Figure 1. A schoolroom scene by the painter Douris, red-figure kylix, c. 490–485 BC, Athens, (Berlin, Antikensammlung, Staatliche Museen 2285).


One theory suggests that we are looking at a bemused schoolmaster and a botched text from an “F” student: a subtle joke about dullards (Sider 2010:548). A representation (a painting by Douris of a scroll and a schoolmaster) embeds a second representation (a record of sound and meaning in an addled text). But the eye darts between the two levels. It reads the text, yet it also depicts those phrases as something physical, an inking on papyrus that opens up within a picture. In other instances, such as a vignette in an illuminated manuscript from c. AD 1450–1475, there can be a mind-bending mix: a representation of a representation of a representation (Fig. 2, Houston 2018b). An image of a northern Italian apothecary’s shop shows jars rimmed with pseudo-Hebrew or pseudo-Kufic characters, the latter a simulation—a representation—of legible writing.

Figure 2. Ibn Sina/Avicenna, Canon Medicinae, Bibliotheca Universitaria, Bologna, Italy, MS 2197, fol. 492.


Some pictured texts come close to trompe l’oeil, that clever trick by which the viewer or reader is led to confuse and blur materials (Fig. 3). In this way, a two-dimensional image triggers the perception of a three-dimensional object (Houston 2014:61, 62, 147fn.40). Miriam Milman (2009:22–23) explains how to activate the ruse: make the object as close as possible in size to the original it replicates; blend it into surroundings; limit depth; avoid live subjects that move; and create edges that do not compromise the deception. As one case of many, a painter, perhaps Ludger tom Ring the younger (1522–1583), created an open missal (a book for saying mass) that offers a tantalizing glimpse of a gilded page (likely a Crucifixion), surrounded by columbine, insects, corn flowers, and musical notation. The pages flutter slightly, about to be consulted, and a leather strap marks the first passage that is about to be read (Loeb Open Missal). There must have been some market for these ingenious deceptions, for a nearly identical painting is in the Galleria degli Uffizi in Florence (N. Cat. 00124048, Inv. 1890, 6191). Other than a possible signature under the music (“Ludevi rinki”) no part of the text is readable. The work itself may have been an amusing surprise that lay on a sloping stand in a bookseller’s shop (Stirling 1952:33). Glossy and expensive, it hinted at knowledge that could never be accessed.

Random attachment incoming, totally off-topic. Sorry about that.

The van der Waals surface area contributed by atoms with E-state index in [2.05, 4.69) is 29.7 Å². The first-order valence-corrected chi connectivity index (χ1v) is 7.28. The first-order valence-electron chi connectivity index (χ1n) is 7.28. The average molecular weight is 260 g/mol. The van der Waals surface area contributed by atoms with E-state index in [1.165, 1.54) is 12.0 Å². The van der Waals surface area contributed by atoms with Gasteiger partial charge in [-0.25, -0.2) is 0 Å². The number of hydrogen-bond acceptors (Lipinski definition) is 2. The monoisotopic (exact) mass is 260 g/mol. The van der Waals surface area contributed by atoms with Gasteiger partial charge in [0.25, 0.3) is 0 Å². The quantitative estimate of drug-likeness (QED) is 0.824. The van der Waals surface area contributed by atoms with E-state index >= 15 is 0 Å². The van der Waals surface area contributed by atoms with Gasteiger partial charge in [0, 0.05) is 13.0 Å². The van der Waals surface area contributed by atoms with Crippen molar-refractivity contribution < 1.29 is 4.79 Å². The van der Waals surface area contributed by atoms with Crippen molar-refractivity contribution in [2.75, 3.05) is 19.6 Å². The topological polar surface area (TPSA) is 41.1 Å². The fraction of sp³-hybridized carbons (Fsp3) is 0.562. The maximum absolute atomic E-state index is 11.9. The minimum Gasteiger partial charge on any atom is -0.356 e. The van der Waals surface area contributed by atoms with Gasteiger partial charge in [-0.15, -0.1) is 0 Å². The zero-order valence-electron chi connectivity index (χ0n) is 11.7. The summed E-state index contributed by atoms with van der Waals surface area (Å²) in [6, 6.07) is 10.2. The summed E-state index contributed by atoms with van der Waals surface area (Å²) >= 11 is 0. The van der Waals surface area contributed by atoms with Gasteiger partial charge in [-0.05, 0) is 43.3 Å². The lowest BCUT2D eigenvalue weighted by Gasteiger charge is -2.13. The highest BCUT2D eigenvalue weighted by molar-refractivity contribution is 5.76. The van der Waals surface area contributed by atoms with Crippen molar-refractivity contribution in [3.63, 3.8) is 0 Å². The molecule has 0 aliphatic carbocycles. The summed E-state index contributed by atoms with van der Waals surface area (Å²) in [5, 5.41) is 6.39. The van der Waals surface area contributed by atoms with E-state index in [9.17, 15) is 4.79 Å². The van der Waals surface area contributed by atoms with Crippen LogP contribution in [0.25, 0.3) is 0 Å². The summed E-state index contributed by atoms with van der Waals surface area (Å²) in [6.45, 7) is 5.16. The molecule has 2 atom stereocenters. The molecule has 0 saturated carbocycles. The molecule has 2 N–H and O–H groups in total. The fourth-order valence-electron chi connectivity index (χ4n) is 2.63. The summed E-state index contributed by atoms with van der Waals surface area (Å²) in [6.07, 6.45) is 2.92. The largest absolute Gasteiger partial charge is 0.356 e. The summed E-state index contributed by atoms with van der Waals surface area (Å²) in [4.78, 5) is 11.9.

Figure 3. The Open Missal, attributed to Ludger tom Ring the younger, c. AD 1570, Frances Lehman Loeb Art Center, Vassar College, 1956.5).